We all know anglers who fish the same waters religiously and consistently catch big fish. They use the same gear and baits each year and it seems like they just can’t lose. Those who spend most of their time fishing the same body of water may not feel the need to experiment with different styles and baits. Don’t fix what isn’t broken, right? But if you are anything like me, and you fish a variety of locales that require different approaches throughout the season, the time will come when you begin looking for other, more efficient ways to present your bait or lure.
I see it all too often on the rivers I fish. Anglers become locked in this mindset that they’re a fly angler or a float angler, and scoff at the idea of doing anything different. I see anglers from both of these groups struggle to fish water that would clearly benefit from a different technique or set-up. Yet they will fish all day and blame their lack of success on the fish or conditions. Deep down, these anglers know there are better ways to target these fish but for some reason, they feel like a traitor, considering other options. I get it.
At one time, I was one of those hard-headed fly anglers who would fish prime float fishing water all day, only to end the day knowing that if I was willing to branch out a bit and fish a different set-up, I’d easily would’ve banked more fish.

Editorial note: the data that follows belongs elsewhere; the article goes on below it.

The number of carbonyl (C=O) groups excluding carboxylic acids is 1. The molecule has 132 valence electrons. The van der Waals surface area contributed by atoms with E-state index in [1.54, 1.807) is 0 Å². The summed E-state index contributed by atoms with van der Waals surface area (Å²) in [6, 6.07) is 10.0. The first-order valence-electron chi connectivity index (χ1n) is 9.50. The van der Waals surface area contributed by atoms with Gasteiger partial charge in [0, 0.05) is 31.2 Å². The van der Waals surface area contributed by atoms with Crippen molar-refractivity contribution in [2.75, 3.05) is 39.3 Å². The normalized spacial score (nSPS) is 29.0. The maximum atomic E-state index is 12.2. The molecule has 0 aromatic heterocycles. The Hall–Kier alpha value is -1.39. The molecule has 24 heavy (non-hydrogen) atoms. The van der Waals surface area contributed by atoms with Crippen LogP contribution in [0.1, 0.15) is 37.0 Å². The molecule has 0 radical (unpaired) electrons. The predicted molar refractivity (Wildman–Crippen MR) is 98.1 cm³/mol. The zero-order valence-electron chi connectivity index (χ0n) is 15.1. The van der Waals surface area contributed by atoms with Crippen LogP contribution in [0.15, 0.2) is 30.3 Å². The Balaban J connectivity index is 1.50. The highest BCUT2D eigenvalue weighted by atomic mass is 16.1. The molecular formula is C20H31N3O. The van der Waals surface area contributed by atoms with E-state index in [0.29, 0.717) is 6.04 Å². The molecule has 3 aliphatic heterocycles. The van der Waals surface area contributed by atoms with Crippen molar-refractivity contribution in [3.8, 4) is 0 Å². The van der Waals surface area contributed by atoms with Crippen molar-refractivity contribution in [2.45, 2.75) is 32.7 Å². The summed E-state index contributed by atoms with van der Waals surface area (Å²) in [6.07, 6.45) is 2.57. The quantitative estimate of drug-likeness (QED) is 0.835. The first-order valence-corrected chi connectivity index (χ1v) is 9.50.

Stubbornness means fewer fish
I remember many instances in which my stubbornness got in the way. Days spent on the river with friends, me with a fly rod in hand, and float set-ups in theirs. The conditions were clearly favouring float fishing, but I was stuck thinking that if I was a strong enough fly angler, I could make it work. In some instances, that may be possible, but as I should have expected, my friends put on a clinic. I was left standing with few fish to show.
The time came when I had to be honest with myself, and admit that despite my best efforts, the tool I was using was just not suited for the task. Shortly after, I went out and I picked up a float set-up. While it has limitations, like any other, combining it with my fly rod has pretty much doubled the water I can effectively fish when out targeting steelhead.
This goes for any species, whether it be bass, walleye, trout, or salmon. There are always options, and exploring the different ones available will only make you a stronger angler. Don’t get sucked into the mindset that one style of fishing is superior to another. They all have their time and place.
Brodie Kenna is the creator of the outdoors and fishing blog NWO Outdoors, a community and conservation-focused blog rooted on the north shore of Lake Superior. You can find more of his work on his website or on his Instagram page at @nwo.outdoors.